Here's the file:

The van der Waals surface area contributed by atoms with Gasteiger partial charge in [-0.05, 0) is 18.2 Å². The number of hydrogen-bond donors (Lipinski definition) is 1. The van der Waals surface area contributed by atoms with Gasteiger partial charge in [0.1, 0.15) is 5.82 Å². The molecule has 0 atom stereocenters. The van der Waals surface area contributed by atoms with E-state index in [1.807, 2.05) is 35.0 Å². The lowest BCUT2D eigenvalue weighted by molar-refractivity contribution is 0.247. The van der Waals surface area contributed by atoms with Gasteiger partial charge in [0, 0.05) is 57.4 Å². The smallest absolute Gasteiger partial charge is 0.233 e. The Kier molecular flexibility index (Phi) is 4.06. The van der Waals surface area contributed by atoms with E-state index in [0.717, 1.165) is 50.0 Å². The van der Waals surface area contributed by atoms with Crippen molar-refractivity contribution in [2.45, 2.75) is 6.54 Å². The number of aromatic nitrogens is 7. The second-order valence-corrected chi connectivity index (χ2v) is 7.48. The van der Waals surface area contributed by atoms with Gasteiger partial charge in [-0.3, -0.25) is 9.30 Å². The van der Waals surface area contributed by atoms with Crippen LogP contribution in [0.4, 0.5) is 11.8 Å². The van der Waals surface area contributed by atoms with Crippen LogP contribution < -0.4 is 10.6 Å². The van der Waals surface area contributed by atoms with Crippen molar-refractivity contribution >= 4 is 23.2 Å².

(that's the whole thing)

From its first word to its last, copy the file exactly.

The van der Waals surface area contributed by atoms with Gasteiger partial charge in [-0.05, 0) is 18.2 Å². The number of hydrogen-bond donors (Lipinski definition) is 1. The van der Waals surface area contributed by atoms with Gasteiger partial charge in [0.1, 0.15) is 5.82 Å². The molecule has 0 atom stereocenters. The van der Waals surface area contributed by atoms with E-state index in [1.807, 2.05) is 35.0 Å². The lowest BCUT2D eigenvalue weighted by molar-refractivity contribution is 0.247. The van der Waals surface area contributed by atoms with Gasteiger partial charge in [0, 0.05) is 57.4 Å². The smallest absolute Gasteiger partial charge is 0.233 e. The Kier molecular flexibility index (Phi) is 4.06. The van der Waals surface area contributed by atoms with E-state index in [0.717, 1.165) is 50.0 Å². The van der Waals surface area contributed by atoms with Crippen molar-refractivity contribution in [2.45, 2.75) is 6.54 Å². The number of aromatic nitrogens is 7. The second-order valence-corrected chi connectivity index (χ2v) is 7.48. The van der Waals surface area contributed by atoms with Gasteiger partial charge in [-0.3, -0.25) is 9.30 Å². The van der Waals surface area contributed by atoms with Crippen LogP contribution in [0.4, 0.5) is 11.8 Å². The van der Waals surface area contributed by atoms with Crippen LogP contribution < -0.4 is 10.6 Å². The van der Waals surface area contributed by atoms with Crippen molar-refractivity contribution >= 4 is 23.2 Å².